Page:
Talking with Morris, Ph.D. ’21, language, literacy, and culture, not only led Crespin-Melgar to apply to UMBC, but also to major in social work. “I’m someone who has gone through different experiences in higher ed,” says Crespin-Melgar. “And I think that people who come from immigrant communities, there’s a lot of things that we have to tackle as far as dealing with imposter syndrome or feeling like we don’t belong. Even that fear of applying, you ask yourself, ‘Am I worthy enough to be in those spaces or am I worthy enough to even succeed?’”
Seek help, give help
Crespin-Melgar, who is also a Returning Women Scholar, suggests that other students with similar doubts find support at the Counseling Center. “Talking with someone who can really listen to what you’re going through and can relate to some of the struggles as a person of color, or as a woman—there’s a lot that goes into owning those spaces and feeling like, ‘yes, I belong here and I’m working to receive my degree because I put so much work into it and there’s no less value in my work than anyone else.’ That’s my biggest take-away from my journey as an undergrad at UMBC.”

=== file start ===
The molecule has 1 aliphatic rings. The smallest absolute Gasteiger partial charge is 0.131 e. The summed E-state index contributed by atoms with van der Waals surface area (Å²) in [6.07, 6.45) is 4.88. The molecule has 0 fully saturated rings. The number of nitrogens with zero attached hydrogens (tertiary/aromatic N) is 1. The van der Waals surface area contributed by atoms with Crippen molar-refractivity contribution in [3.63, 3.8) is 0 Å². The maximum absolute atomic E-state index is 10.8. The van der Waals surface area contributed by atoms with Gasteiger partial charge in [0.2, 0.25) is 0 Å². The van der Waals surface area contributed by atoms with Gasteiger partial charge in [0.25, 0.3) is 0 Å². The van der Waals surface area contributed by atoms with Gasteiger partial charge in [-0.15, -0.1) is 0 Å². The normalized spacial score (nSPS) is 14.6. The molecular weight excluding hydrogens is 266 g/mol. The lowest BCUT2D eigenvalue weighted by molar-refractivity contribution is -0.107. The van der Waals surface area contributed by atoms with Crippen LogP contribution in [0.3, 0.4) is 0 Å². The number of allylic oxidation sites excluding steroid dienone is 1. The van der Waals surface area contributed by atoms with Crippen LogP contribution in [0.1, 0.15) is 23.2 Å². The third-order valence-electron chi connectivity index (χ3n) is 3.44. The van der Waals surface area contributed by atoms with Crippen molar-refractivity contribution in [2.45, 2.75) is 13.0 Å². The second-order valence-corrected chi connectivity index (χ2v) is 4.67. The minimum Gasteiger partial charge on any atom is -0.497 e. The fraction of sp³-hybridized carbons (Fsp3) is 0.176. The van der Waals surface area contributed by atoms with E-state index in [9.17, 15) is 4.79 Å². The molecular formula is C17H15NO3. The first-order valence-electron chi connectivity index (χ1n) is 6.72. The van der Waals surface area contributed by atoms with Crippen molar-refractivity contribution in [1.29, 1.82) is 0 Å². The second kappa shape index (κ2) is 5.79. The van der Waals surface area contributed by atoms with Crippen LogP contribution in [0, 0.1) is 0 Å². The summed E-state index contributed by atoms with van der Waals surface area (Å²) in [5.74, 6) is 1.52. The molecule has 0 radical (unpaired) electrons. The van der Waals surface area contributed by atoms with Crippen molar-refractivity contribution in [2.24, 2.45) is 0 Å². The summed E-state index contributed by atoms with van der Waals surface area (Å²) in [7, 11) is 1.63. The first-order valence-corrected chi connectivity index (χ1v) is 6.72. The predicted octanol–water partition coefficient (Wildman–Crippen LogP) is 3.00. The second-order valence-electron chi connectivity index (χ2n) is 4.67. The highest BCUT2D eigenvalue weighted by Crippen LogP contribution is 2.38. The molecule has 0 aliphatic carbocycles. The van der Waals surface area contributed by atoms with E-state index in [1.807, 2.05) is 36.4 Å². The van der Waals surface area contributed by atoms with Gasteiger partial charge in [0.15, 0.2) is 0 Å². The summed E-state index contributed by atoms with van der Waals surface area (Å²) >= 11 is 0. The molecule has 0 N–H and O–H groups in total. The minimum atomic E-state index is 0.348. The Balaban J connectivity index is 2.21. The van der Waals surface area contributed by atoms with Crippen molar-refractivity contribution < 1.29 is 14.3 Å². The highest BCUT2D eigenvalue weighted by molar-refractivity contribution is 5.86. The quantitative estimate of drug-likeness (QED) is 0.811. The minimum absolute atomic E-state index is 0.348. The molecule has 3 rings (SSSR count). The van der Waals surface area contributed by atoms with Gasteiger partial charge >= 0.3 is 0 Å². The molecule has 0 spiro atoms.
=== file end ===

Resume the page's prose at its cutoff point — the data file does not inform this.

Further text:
While finishing her degree, Crespin-Melgar is also working in recruitment and admissions at PGCC. This fall, she will pursue a master’s of social work at the University of Maryland, Baltimore. She says that her experience at UMBC has made her want to continue to work in higher education, helping guide other first-generation students and Latinx students like herself through the complicated process of college.
“I feel really prepared and confident that I’m walking away from a school that really lives up to their words,” says Crespin-Melgar. “They told me what they were going to do for me, and they did it.”
The backbone of UMBC